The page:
What's Next for NASA's Dawn Probe at Dwarf Planet Ceres?

NASA's Dawn probe captured this image of Ceres on Feb. 25, 2015. Dawn will begin studying the dwarf planet in earnest after the probe reaches its first science orbit on April 23, 2015.
NASA's Dawn probe captured this image of Ceres on Feb. 25, 2015. Dawn will begin studying the dwarf planet in earnest after the probe reaches its first science orbit on April 23, 2015. (Image credit: NASA/JPL-Caltech/UCLA/MPS/DLR/IDA)

NASA's Dawn probe has begun orbiting Ceres, but the spacecraft still has some traveling to do before it starts taking the dwarf planet's measure.

Dawn arrived at Ceres early Friday morning (March 6), becoming the first spacecraft ever to circle a dwarf planet, as well as the first to orbit two bodies beyond the Earth-moon system. (Dawn studied the protoplanet Vesta up close from July 2011 through September 2012.)

But Dawn is still on the move, and will be for another six weeks, when the spacecraft reaches a position to begin making science observations. [Read more coverage of Dawn's Ceres arrival]

Dawn "is working now to reshape its orbit around Ceres," Dawn mission director and chief engineer Marc Rayman, who's based at NASA's Jet Propulsion Laboratory (JPL) in Pasadena, California, wrote in a blog post Friday.

The spacecraft's "orbital acrobatics first will take it up to an altitude of 47,000 miles (75,000 kilometers) on March 19 before it swoops down to 8,400 miles (13,500 km) on April 23 to begin its intensive observations in the orbit designated RC3," Rayman added. (Dawn was about 37,700 miles, or 60,600 km, from Ceres when it was captured by the dwarf planet's gravity on Friday.)

The Dawn space probe is getting humanity's best view yet of the tiny survivor from the solar system's earliest days. See what we know about the dwarf planet Ceres in this infographic. (Image credit: By Karl Tate, Infographics Artist)

Dawn's current trek is so leisurely because the probe uses low-thrust, hyperefficient ion engines rather than a traditional chemical-propulsion system.

"If you hold a single piece of paper in your hand, the paper will push on your hand as hard as the ion engine pushes on the spacecraft," Rayman said during a news conference Friday.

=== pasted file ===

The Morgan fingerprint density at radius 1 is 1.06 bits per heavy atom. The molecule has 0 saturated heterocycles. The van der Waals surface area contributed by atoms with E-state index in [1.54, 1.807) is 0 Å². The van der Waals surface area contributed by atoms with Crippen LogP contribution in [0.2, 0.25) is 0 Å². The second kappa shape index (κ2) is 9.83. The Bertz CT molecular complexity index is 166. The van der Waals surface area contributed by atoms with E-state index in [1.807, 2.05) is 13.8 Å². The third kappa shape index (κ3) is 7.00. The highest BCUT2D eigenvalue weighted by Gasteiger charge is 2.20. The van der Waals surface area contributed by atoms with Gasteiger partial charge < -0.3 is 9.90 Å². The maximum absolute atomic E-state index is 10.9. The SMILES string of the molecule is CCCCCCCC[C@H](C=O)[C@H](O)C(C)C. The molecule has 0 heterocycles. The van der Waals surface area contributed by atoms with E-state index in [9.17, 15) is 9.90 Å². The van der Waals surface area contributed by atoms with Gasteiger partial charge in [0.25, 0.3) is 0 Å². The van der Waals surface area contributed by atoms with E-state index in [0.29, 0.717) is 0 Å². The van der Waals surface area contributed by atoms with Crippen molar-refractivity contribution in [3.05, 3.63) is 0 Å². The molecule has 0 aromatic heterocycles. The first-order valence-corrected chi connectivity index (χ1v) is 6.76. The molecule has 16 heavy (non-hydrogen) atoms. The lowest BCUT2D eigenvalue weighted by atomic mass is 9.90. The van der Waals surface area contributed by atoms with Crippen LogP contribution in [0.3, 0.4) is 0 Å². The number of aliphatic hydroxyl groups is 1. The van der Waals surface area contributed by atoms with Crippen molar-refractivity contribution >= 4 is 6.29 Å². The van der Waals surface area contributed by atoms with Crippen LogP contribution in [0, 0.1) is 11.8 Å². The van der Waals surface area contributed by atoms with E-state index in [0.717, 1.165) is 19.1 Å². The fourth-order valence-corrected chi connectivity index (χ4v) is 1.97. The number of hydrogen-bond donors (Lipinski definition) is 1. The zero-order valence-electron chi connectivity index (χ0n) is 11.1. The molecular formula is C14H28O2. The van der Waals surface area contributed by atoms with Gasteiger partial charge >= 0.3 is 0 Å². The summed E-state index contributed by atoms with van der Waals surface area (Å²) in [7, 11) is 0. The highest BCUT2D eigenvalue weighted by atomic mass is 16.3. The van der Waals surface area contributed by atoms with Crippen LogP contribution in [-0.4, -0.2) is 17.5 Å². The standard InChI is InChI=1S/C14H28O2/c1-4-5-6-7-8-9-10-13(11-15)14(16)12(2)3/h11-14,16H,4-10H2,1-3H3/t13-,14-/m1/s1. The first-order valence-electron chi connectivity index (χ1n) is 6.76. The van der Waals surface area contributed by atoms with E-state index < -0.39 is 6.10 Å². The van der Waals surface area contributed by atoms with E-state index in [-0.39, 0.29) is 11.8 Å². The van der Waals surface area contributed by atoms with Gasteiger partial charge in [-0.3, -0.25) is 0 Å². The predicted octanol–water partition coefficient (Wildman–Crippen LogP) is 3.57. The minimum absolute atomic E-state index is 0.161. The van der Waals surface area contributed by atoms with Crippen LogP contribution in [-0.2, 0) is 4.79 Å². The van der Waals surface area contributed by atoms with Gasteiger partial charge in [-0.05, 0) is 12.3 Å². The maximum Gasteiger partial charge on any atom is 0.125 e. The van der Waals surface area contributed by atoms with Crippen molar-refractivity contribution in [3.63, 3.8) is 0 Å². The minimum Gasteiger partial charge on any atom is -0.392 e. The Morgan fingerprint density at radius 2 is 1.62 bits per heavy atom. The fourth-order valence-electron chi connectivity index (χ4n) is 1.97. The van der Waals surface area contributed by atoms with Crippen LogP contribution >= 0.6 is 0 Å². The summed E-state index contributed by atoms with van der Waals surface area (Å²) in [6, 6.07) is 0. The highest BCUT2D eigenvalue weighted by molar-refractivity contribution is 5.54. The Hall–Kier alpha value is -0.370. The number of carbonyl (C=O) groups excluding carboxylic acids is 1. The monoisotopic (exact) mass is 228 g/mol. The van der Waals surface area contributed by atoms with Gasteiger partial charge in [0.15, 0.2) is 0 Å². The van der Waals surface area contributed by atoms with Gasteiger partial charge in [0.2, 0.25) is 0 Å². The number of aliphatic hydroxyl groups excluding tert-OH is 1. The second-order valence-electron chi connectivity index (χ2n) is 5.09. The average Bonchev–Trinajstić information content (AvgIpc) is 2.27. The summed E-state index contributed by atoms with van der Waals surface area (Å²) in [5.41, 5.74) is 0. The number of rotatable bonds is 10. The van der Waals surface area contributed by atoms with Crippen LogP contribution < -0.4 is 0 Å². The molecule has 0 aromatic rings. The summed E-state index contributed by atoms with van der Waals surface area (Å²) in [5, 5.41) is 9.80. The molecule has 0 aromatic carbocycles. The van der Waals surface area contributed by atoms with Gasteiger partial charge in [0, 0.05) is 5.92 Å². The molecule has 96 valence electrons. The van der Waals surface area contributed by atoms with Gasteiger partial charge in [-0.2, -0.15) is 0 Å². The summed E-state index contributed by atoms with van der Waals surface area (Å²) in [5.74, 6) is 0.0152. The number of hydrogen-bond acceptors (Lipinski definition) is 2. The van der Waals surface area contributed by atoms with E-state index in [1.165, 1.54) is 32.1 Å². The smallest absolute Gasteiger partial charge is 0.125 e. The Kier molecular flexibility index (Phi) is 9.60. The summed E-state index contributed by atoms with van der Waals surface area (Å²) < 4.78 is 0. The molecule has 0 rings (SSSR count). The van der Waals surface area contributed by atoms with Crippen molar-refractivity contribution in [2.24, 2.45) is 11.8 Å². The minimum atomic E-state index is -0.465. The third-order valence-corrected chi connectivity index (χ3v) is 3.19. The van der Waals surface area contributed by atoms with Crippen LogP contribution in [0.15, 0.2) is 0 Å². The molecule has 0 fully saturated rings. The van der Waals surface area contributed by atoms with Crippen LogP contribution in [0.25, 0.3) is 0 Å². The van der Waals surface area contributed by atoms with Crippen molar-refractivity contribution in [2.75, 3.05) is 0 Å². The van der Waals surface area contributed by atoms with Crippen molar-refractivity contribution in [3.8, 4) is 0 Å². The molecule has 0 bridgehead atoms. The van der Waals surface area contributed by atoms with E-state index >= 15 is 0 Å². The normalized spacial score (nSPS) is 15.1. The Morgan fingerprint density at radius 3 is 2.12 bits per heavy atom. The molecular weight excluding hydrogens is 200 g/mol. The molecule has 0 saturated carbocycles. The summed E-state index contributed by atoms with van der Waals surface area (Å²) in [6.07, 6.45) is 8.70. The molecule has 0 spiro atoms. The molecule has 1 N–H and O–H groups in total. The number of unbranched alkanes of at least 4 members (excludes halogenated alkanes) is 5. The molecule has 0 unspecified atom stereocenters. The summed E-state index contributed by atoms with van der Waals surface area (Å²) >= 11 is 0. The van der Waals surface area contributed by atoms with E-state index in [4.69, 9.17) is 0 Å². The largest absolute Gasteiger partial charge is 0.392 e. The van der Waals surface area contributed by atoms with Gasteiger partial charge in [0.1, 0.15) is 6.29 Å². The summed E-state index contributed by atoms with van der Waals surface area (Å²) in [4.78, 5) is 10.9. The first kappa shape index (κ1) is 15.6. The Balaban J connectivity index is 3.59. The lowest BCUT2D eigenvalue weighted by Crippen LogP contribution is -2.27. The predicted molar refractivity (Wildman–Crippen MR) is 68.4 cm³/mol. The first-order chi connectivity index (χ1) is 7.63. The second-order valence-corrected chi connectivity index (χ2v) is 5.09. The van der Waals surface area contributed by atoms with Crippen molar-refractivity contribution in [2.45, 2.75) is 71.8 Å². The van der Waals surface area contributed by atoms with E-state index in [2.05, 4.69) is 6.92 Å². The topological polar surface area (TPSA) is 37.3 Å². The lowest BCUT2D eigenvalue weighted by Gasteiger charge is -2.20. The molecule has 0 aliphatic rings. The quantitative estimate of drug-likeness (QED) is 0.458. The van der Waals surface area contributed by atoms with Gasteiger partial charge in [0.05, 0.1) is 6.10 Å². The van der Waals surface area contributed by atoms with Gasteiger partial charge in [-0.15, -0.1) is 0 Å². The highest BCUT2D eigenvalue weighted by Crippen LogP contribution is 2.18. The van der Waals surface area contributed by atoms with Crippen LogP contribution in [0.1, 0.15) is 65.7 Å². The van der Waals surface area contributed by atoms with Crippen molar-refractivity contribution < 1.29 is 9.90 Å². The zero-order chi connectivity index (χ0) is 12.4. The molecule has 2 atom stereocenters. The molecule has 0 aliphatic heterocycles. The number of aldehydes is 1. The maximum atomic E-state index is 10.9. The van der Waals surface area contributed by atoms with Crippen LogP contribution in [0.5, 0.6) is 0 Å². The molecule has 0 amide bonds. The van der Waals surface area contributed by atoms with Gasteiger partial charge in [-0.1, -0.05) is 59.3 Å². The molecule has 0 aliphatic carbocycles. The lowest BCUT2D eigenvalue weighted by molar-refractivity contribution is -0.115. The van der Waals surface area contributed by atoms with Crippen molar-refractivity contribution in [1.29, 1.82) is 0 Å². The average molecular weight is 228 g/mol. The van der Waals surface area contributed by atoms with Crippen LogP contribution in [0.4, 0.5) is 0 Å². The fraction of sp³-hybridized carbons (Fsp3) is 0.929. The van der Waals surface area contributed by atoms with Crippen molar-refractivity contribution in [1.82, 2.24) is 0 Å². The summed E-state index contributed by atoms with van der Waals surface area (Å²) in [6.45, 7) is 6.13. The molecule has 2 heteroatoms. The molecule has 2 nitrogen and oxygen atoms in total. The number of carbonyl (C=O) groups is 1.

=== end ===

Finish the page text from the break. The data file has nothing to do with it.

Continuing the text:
So the world will have to wait a little while to get its first big Ceres fix. Indeed, Dawn is currently on the dwarf planet's dark side and won't even beam home any new photos of Ceres until April 10, Rayman said.  

The $473 million Dawn mission launched in September 2007 to study Vesta and Ceres, the two largest objects in the main asteroid belt between Mars and Jupiter. Vesta is 330 miles (530 km) wide, while Ceres' diameter is estimated at 590 miles (950 km).

Both objects are intact protoplanets whose further growth was halted by Jupiter's immense gravitational tug. So Dawn's observations should yield insights into the solar system's early days and how rocky planets such as Earth are put together, mission team members have said.

Dawn will map Ceres' surface in great detail, helping researchers determine what the dwarf planet is made of and yielding insights about how it formed. The spacecraft will also investigate Ceres' mysterious bright spots — which are likely deposits of either water ice or salts — and seek to confirm and characterize water-vapor plumes spotted recently by Europe's Herschel Space Observatory.

Dawn will perform this work through June 30, 2016, from a series of four science orbits that will be successively closer to the dwarf planet. The final orbit, which Dawn should reach this December, will take the probe within just 230 miles (370 km) of Ceres' cratered surface.

"By the time we finish in mid-2016, we're going to know Ceres in exquisite detail," Dawn Deputy Principal Investigator Carol Raymond, also of JPL, said during Friday's news conference. "We're going to understand why it has very, very bright spots — which are unique to any body in the solar system that has been explored thus far — and we're going to understand what Ceres means in terms of a building block for planets in our solar system."

Ceres is also interesting astrobiologically: The dwarf planet probably once had a subsurface ocean, which may have been capable of supporting life as we know it, Raymond said. (Some researchers, in fact, think Ceres might still harbor some underground liquid water.)

So Raymond and her colleagues are excited to see just what Dawn discovers over the next 16 months.

"We've been creeping up on Ceres for months, and the anticipation has been growing," Raymond told the Slooh Community Observatory during a Ceres webcast on Friday. "This is certainly a big milestone for us, but mainly, we're already in the frame of mind that Dawn is at Ceres. We've been getting some beautiful data images … and it's looking like a very interesting world, so we're all very anxious to get a better look."

Follow Mike Wall on Twitter @michaeldwall and Google+. Follow us @Spacedotcom, Facebook or Google+. Originally published on Space.com.

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Mike Wall
Senior Space Writer

Michael Wall is a Senior Space Writer with Space.com and joined the team in 2010. He primarily covers exoplanets, spaceflight and military space, but has been known to dabble in the space art beat. His book about the search for alien life, "Out There," was published on Nov. 13, 2018. Before becoming a science writer, Michael worked as a herpetologist and wildlife biologist. He has a Ph.D. in evolutionary biology from the University of Sydney, Australia, a bachelor's degree from the University of Arizona, and a graduate certificate in science writing from the University of California, Santa Cruz. To find out what his latest project is, you can follow Michael on Twitter.